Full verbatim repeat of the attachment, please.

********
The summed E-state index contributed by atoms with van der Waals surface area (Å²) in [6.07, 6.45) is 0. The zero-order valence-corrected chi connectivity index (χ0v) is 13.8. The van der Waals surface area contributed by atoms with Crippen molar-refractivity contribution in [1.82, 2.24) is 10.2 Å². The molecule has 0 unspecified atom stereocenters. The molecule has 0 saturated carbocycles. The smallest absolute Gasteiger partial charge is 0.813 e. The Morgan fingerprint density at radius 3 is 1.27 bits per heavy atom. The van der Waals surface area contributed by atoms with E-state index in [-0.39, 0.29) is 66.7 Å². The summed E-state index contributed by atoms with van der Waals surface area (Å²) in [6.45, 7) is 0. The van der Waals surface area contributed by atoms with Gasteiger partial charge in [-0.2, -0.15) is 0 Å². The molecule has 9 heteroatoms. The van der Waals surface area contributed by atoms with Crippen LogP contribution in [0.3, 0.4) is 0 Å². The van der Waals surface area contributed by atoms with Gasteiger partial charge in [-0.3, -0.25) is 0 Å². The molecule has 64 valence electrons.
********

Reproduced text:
The summed E-state index contributed by atoms with van der Waals surface area (Å²) in [6.07, 6.45) is 0. The zero-order valence-corrected chi connectivity index (χ0v) is 13.8. The van der Waals surface area contributed by atoms with Crippen molar-refractivity contribution in [1.82, 2.24) is 10.2 Å². The molecule has 0 unspecified atom stereocenters. The molecule has 0 saturated carbocycles. The smallest absolute Gasteiger partial charge is 0.813 e. The Morgan fingerprint density at radius 3 is 1.27 bits per heavy atom. The van der Waals surface area contributed by atoms with E-state index in [-0.39, 0.29) is 66.7 Å². The summed E-state index contributed by atoms with van der Waals surface area (Å²) in [6.45, 7) is 0. The van der Waals surface area contributed by atoms with Gasteiger partial charge in [-0.2, -0.15) is 0 Å². The molecule has 9 heteroatoms. The van der Waals surface area contributed by atoms with Crippen LogP contribution in [0.3, 0.4) is 0 Å². The van der Waals surface area contributed by atoms with Gasteiger partial charge in [-0.3, -0.25) is 0 Å². The molecule has 64 valence electrons.